Compelling news from the refugee and migrant sector
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Cold comfort for refugees this Christmas

16 December 20150 comments

Thousands of refugees across Europe and the Middle East are bracing for a cold winter far from home.

As the official figure for the number of asylum seekers who have entered Germany reaches one million, thousands more are continuing their journeys and will be on the road in the coming months, despite falling temperatures and dangerous migration routes.

Refugees in Europe and the Middle East are at risk of infection

Refugees in Europe and the Middle East are at risk of infection

Health experts say the medical challenges posed by this at-risk population are complicated by a harsh environment, increasing the risk of outbreaks of chronic disease.

The threat of infection is equally daunting, says Dr Christopher Tedeschi, a disaster and humanitarian medicine expert from Columbia University.

“Once migrants reach a destination, vaccination is a crucial first line defense. Children from countries with disrupted health systems risk having missed regular childhood vaccines, notably for rotavirus and pneumonia,” Dr Tedeschi said.

“For all refugees, measles and polio vaccines are critical,” he said.

“Vaccinations are offered to newcomers at some registration points and border crossings, but preventing outbreaks also depends on proper sanitation, clean water, and safe housing, all of which have been challenges with an increasingly mobile population.

“Louse-borne relapsing fever has already been reported in a group of Somali refugees living in Italy,” he said.

Even more concerning is the prospect of cholera.

“In October, Syrian physicians that a five year-old boy had likely died of cholera in Aleppo,” Dr Tedeschi said.

“But since cholera thrives in warm water, the risk may decrease as temperatures drop. By then, influenza season will be in full swing. In close quarters among a highly mobile population, a significant influenza outbreak could represent a serious public health emergency. Administration of influenza vaccine in the coming months might prove to be the most important intervention of all.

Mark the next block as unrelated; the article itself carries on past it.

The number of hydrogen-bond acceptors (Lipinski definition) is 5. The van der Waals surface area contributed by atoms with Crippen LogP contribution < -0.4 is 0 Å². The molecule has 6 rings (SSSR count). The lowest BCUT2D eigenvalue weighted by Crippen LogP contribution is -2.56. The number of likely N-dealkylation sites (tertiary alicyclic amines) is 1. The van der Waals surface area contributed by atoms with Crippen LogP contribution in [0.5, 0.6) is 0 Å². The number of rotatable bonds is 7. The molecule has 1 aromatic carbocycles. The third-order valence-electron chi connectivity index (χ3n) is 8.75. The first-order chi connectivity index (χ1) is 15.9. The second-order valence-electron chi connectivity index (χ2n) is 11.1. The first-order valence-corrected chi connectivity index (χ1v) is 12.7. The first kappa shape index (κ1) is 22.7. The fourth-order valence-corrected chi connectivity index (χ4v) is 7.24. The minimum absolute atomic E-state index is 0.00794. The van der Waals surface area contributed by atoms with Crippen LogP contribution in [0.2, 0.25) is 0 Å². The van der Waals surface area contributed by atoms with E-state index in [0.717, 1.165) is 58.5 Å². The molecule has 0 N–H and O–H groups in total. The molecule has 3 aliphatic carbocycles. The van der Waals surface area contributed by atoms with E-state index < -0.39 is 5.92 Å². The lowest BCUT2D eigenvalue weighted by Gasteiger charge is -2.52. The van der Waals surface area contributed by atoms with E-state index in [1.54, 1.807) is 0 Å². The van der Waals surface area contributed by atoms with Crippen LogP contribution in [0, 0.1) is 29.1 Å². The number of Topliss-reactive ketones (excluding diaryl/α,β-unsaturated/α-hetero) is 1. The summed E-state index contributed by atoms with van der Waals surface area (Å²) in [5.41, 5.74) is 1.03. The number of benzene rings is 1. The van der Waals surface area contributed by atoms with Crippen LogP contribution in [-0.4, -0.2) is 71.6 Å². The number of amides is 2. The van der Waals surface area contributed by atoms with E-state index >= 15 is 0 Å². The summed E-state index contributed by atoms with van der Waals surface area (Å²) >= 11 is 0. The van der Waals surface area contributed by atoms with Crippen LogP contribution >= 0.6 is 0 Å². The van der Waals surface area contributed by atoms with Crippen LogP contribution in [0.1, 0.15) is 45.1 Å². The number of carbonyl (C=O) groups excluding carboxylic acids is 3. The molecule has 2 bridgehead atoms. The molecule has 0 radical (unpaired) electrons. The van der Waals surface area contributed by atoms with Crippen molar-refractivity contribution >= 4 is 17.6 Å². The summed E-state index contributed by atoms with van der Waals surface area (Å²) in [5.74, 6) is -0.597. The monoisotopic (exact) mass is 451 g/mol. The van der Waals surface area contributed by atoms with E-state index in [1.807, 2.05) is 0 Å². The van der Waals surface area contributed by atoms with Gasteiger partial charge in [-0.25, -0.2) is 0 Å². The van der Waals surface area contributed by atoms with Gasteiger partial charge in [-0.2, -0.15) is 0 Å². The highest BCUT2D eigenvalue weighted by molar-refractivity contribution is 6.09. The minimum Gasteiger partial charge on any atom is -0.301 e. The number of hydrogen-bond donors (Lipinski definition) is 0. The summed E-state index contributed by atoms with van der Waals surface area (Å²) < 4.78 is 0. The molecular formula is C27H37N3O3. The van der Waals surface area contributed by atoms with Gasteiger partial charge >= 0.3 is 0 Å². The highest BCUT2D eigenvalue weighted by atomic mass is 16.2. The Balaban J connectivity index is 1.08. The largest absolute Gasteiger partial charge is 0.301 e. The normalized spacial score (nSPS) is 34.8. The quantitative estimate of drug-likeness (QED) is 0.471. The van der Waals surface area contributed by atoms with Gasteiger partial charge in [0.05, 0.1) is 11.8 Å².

“Finally, the refugee population faces acute gaps in services related to care for chronic illnesses such as hypertension and diabetes, as well as in services specific to vulnerable populations like children – and especially unaccompanied minors – and those in need of mental health care.”

Within European borders, NGOs like MSF (Medecins Sans Frontieres) remain essential, but their efforts need to be complemented by coordinated medical systems organized by host nations and WHO and UNHCR, Dr Tedeschi said.

“Ultimately, the greatest difficulty in caring for such an ill-defined population may be determining where they are in the first place, and matching human resources to needs. That doesn’t necessarily mean physicians – providers such as nurse practitioners, mental health providers, midwives and community health workers are a critical resource.

But in many places, the migrant population is poorly characterized and difficult to track.

According to one report, 80 percent of Syrian refugees in Jordan are ‘self-settled,’ outside of traditional camps. They compete on the open market for health care, and authorities may be at a loss when it comes to quantifying overall numbers and tracking patients from place to place.

Even when populations are well accounted for, integrating them into existing health care systems takes time.

Estimates suggest that another 500,000 asylum seekers will enter Germany in coming months.

Currently, individuals are offered vaccinations, TB screening and health assessments upon first being registered in the German system.

For up to 15 months thereafter, asylum seekers are offered limited access to the health care system, qualifying only for emergent or acute care and obstetric services.

During this time, new European residents may rely on aid organizations for the provision of ongoing care.

This can only be accomplished with coordination between NGOs, funding agencies, the UN, and host governments. Months or years from now, falling short on this score may mean an increased burden of complications of chronic disease, preventable infection, and mental health morbidity.

Dr Tedeschi says that while the European health care system is robust enough to handle most types of outbreak or emergency, the sheer number of new arrivals, along with delays in initiating routine ongoing care, will create both expected and unanticipated challenges.

“The health ministries of the European Community, in partnership with NGOs, need a coordinated and well-funded plan to mitigate the already enormous health impact as well as the potential consequences of this mass migration,” he said.


Laurie Nowell
AMES Australia Senior Journalist